RALEIGH EDWARD COLSTON, CSA <

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GENERAL RALEIGH EDWARD COLSTON, CSA
VITAL STATISTICS
BORN: 1821 in Paris, FRANCE.
DIED: 1896 in Richmond, VA.
CAMPAIGNS: Seven Days and Chancellorsville.
HIGHEST RANK ACHIEVED: Brigadier General.
BIOGRAPHY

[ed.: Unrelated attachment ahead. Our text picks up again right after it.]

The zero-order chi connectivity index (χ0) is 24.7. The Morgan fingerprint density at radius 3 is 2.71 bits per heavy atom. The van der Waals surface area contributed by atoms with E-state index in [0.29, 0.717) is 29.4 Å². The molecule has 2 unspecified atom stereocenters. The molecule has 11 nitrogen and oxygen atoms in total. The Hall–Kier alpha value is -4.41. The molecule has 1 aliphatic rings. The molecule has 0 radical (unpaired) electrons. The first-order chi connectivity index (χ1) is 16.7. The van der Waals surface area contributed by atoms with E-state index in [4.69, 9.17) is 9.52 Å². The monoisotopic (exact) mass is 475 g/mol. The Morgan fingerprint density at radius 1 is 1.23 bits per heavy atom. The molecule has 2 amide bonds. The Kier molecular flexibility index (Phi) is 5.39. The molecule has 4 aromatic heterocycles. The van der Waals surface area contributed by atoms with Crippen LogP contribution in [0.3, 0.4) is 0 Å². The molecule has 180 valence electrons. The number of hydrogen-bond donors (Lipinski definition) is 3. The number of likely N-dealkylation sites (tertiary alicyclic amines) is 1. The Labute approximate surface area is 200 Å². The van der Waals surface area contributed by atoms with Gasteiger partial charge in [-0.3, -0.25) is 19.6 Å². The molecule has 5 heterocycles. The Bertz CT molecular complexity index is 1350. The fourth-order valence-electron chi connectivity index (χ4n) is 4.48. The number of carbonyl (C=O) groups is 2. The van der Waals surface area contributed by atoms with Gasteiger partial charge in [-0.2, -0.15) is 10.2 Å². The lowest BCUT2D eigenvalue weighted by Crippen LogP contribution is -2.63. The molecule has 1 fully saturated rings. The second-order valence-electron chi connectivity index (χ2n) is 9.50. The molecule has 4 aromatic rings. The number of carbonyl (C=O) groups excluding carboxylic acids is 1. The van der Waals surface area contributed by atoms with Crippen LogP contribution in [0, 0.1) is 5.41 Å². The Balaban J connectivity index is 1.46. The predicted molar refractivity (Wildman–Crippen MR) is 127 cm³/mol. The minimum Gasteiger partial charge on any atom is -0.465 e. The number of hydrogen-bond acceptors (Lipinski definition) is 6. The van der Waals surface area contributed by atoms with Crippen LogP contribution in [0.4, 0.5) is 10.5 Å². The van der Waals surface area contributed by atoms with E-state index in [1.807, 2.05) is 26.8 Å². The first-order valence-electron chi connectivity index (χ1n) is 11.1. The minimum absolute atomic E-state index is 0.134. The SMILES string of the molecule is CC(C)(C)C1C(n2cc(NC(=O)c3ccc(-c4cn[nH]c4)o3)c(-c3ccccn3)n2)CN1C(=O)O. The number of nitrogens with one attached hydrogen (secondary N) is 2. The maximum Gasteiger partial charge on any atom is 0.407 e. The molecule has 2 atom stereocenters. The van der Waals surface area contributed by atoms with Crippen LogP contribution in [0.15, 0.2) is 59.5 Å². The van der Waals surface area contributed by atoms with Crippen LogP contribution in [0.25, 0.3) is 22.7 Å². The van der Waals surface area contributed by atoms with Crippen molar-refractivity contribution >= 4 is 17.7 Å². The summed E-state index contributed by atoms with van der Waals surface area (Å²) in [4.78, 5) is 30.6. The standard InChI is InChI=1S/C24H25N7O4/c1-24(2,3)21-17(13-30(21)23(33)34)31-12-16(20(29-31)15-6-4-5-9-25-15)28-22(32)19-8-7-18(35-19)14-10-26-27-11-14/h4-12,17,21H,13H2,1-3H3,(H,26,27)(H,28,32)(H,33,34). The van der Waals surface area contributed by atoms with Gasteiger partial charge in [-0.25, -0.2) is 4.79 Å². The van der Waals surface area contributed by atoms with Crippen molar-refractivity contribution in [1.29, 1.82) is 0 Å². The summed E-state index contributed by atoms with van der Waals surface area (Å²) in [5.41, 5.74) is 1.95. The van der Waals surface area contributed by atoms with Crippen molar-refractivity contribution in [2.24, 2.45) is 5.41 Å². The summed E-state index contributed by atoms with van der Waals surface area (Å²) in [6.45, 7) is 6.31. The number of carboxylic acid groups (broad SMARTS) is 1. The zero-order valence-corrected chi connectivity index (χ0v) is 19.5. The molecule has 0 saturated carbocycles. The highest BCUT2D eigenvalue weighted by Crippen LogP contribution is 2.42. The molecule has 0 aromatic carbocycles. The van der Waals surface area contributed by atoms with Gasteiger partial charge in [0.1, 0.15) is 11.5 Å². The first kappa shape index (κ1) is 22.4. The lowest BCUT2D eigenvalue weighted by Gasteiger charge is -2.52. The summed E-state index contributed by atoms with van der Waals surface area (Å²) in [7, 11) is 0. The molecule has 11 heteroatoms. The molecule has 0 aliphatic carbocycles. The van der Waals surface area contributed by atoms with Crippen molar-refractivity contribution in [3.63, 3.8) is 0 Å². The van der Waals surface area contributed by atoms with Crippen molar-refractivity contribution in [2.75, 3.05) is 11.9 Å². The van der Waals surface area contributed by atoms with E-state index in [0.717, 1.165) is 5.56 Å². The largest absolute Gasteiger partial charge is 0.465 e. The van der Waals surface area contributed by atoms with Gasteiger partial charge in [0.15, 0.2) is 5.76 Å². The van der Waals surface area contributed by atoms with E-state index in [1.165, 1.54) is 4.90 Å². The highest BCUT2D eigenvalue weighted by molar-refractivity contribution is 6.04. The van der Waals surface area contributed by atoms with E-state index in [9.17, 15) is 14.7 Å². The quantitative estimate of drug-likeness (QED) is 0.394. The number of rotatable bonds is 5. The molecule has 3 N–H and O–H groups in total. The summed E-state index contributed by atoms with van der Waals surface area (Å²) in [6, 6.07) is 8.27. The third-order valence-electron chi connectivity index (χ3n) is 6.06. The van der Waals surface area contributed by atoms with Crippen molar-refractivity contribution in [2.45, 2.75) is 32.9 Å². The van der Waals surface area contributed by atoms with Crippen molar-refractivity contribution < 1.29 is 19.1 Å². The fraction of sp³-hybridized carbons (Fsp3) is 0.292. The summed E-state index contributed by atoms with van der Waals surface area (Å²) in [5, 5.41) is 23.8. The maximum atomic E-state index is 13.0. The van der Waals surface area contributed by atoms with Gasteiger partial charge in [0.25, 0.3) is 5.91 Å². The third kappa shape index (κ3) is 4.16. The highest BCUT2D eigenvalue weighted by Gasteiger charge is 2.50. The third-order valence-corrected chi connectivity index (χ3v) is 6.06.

Raleigh Colston was born in Paris, France, on October 31, 1825. Adopted by a Virginia doctor, he came to the US in 1842. After graduating from the Virginia Military Institute, he joined the faculty as a professor of French until 1861. At the beginning of the Civil War, Colston was appointed colonel of the 16th Virginia, and was promoted to brigadier general on December 24, 1861. Placed in command of three regiments, he served in the Peninsula Campaign and at Williamsburg. After being mildly admonished for his role at the Battle of Seven Pines, he became ill, and left the army until December. In the spring of 1863, Brig. Gen. Thomas J. "Stonewall" Jackson chose Colston to command a brigade. Serving as senior brigadier of the "Stonewall" Division, he took on divisional leadership when the division's commander was wounded. Although he had little combat experience and had been with the division for less than a month, he led the division at Chancellorsville. During the early morning Confederate attack on May 3, 1863; Colston lost control of his troops. While the division was seriously hampered by its lack of officers, Colston received the blame for the mishap. On May 20, he was removed from command. In 1864, he was assigned to serve under Gen. P. G. T. Beauregard at Petersburg, Virginia. At the end of the war, Colston was commanding troops at Lynchburg. After the war, Colston became a colonel in the Egyptian army. He was badly injured by a fall from a camel, and returned to the US in 1879. Crippled by the accident, Colston died in Richmond, Virginia, on July 29, 1896; a poor man in the Confederate Soldiers' Home.